Fall is truly a cook’s season. Don’t get me wrong, I wouldn’t trade any of the seasons for their individual culinary gifts, but fall really invites creativity in the kitchen.
Produce in the spring is so delicate. It’s hard to really use boldly-spiced flavours for fear you’ll overpower the sweet little pea tendrils or the tender asparagus. Summer’s produce is so perfectly ripe, it requires very little manipulation. How can you mess with the perfect tomato? How can you improve on an ear of corn on the cob? And winter, let’s be honest, pickings are slim. The farmer’s markets have much less to offer and the grocery stores are full of out-of-season imported produce.
But fall! This season brings bounty, a full harvest of hearty fruits and vegetables waiting to be stewed, roasted and braised. The flavour combinations and cooking methods you can experiment with are endless. I’m sharing two of my favourite sweet autumn recipes with you below. They are the perfect way to transition the seasons from the garden to your kitchen, then to your family’s table. Happy cooking!
Phyllo baked apples
These baked apples are so impressive, yet incredibly easy. Cinnamon and apples pair so nicely together. These are like little dessert presents waiting to be opened at the end of a meal.
Combine 1/3 C chopped pistachio nuts, 1/3 C dried cranberries, 2 T raw brown sugar, ¼ t ground cinnamon.
Combine ¼ C sugar and ¼ t cinnamon. Peel and remove the cores of 4 apples. Drizzle them with lemon juice to keep them from turning brown. Roll them in the cinnamon sugar mixture.
Combine ¼ C unseasoned breadcrumbs, ¼ C sugar, and ¼ t ground cinnamon. Lay out a sheet of phyllo dough, brush it with melted butter and dust it with the breadcrumb mixture. Add 2 more layers of phyllo, melted butter and breadcrumb dusting.
Cut the stack in half and place one apple in the middle of each. Fill the center of the apple with as much of the cranberry mixture as you can, with some overflowing at the top. Gather the corners of the phyllo dough to form a purse, completely enclosing the apple. Brush with more melted butter and dust with any remaining cinnamon sugar.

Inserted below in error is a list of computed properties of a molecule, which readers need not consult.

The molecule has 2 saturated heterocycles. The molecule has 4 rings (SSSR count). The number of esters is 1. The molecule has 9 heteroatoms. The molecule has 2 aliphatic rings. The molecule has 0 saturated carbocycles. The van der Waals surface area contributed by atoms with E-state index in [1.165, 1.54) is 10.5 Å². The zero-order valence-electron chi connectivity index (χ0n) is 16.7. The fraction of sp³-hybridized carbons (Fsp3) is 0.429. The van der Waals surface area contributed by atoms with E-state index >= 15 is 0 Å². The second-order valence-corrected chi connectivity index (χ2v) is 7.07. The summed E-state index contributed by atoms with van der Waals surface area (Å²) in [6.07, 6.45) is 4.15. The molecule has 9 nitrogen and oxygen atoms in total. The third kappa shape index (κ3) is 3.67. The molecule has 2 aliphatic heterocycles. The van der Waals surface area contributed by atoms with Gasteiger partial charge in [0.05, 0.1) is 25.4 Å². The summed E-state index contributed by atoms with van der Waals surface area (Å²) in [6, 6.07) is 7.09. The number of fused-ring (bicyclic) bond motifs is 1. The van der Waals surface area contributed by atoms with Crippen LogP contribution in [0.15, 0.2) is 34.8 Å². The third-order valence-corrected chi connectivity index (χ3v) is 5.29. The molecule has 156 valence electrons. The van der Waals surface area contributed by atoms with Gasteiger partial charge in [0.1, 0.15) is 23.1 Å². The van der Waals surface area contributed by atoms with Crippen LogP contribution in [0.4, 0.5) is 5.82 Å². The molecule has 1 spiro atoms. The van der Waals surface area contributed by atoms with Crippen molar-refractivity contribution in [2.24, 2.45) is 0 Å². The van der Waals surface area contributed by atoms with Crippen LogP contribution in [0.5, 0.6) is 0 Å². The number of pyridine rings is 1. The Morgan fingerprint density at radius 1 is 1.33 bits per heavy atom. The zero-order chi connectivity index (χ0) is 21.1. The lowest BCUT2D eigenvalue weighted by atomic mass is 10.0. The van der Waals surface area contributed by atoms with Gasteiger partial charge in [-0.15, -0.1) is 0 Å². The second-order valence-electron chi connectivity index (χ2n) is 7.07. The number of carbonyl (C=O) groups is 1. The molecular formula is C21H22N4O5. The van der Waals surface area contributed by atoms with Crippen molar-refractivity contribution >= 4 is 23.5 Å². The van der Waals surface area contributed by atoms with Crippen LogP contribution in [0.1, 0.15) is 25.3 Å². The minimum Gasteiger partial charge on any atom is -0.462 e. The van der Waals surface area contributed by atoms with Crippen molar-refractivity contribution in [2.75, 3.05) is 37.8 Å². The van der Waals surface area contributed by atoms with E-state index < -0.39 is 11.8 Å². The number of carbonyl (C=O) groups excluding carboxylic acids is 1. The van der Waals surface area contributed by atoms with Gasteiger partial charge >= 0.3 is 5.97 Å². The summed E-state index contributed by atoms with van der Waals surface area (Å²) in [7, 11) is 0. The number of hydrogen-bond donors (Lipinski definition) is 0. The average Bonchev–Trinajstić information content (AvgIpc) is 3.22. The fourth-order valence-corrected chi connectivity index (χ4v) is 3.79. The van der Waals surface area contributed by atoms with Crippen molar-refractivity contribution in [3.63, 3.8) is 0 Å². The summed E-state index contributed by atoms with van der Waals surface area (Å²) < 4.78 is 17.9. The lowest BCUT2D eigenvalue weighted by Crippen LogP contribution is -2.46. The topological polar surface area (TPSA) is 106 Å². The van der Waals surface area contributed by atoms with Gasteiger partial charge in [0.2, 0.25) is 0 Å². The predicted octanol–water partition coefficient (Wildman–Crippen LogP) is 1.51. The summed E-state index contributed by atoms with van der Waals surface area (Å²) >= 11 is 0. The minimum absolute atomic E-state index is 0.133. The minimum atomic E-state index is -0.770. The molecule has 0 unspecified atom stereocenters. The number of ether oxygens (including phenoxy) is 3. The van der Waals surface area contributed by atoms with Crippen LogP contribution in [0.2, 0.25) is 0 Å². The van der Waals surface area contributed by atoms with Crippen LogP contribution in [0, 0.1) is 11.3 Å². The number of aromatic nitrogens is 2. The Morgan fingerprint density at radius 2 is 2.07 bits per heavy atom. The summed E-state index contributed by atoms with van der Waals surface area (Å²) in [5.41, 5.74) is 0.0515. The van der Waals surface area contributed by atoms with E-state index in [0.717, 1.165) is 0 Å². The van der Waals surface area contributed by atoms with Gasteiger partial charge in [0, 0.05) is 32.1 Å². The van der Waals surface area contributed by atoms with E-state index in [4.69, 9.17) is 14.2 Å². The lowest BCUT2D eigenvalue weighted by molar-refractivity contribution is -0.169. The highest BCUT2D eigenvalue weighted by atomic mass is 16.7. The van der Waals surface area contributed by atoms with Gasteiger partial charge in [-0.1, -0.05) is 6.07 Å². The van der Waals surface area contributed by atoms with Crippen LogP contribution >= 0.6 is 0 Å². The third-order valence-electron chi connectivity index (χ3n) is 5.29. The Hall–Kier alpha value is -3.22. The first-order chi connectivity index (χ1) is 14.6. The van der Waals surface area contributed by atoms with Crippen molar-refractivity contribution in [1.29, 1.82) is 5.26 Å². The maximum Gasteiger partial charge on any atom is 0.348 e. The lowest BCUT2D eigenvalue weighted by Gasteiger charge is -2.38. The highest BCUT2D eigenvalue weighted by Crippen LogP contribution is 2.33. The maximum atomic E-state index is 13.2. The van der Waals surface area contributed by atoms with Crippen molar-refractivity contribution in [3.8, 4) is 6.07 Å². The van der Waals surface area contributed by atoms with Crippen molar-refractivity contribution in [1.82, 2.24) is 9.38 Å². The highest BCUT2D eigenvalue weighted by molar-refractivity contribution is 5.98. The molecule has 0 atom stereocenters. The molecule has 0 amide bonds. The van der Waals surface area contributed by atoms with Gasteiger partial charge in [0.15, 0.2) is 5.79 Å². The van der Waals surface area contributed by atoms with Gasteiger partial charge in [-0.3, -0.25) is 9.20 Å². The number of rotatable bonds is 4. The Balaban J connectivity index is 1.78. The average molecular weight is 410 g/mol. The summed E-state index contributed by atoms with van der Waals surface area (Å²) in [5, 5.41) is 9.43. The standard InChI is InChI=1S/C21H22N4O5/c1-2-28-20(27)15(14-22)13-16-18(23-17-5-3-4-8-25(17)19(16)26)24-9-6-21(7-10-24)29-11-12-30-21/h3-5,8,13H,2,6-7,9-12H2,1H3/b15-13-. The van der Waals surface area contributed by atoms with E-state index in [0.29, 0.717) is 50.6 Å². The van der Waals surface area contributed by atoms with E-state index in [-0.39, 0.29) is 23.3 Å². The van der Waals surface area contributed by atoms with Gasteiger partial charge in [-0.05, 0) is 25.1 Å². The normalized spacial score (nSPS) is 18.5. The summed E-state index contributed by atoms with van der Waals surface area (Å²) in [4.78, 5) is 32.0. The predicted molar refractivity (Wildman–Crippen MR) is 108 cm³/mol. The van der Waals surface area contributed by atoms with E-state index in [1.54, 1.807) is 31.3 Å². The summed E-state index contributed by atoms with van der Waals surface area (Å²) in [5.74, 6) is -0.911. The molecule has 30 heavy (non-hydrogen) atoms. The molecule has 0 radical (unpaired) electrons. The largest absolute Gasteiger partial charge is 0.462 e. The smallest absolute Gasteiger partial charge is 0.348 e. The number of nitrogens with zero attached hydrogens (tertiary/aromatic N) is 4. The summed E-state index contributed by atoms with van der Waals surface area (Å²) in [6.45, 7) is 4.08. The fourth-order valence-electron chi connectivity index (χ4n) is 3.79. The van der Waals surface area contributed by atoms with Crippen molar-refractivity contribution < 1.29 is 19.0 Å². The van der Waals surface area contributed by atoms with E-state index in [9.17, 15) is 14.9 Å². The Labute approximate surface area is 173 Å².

Repeat for the other apples. Bake at 180 degrees Celsius until golden. Remove from the oven, let cool. Drizzle with honey and sprinkle confectioners’ sugar on top to serve.
Chai spiced pear hand pies
As a child growing up in America, a special treat was a store-bought Pop Tart – a breakfast toaster pie. Here is a homemade version made with warm chai spices.
1 ½ C all-purpose flour
½ t sugar
¼ t salt
½ C (1 stick) chilled unsalted butter, cut into ½-inch pieces
Pulse flour, sugar and salt in a food processor. Add butter; pulse until the texture is a very coarse meal. Add ¼ C ice water; pulse, adding more water if dry, until dough comes together in clumps. Form into a square, wrap in plastic and chill until firm (about 2 hours). Let stand at room temperature for 15 minutes before rolling out to form pies.
Chai pear filling
Melt 3 T butter in a large skillet over medium heat. Add 2 large ‘Bosc’ pears, peeled and finely chopped. Add 1 t ground ginger, ½ t ground cardamom, ¼ t salt, ¼ t ground black pepper, ½ t ground cinnamon and 1 t honey.
Reduce heat and cook for 5 minutes to take the raw, dusty quality off of the dried spices.
Add ½ C water to the pan, stirring to form a syrup around the fruit.
Remove from heat and allow to cool.
Constructing the pies
Preheat oven to 190 degrees Celsius. Roll out dough on a floured surface to a 38x30cm rectangle. Cut into 6 rectangles. Brush edges of rectangles with water; mound some pear mixture in the center of each. Fold dough over and press edges to seal. Place on a parchment-lined baking sheet, brush with egg wash and sprinkle with raw sugar.
Bake hand pies, rotating sheet halfway through, until pastry is golden brown, about 25-30 minutes. Transfer to a wire rack. Serve warm or at room temperature.
Images: Cheryl Stockton/Stockshot Studio
About the Author – Lisa Adams
Lisa is originally from Joplin, Missouri, in the Midwestern United States, but New York has been her home for the past 19 years. She works as a personal chef and a voice over actress and is inspired by the balance of creativity and service.
For more culinary inspiration from New York, follow Lisa on Facebook, Twitter and Pinterest and visit her website AllGoodThings.nyc.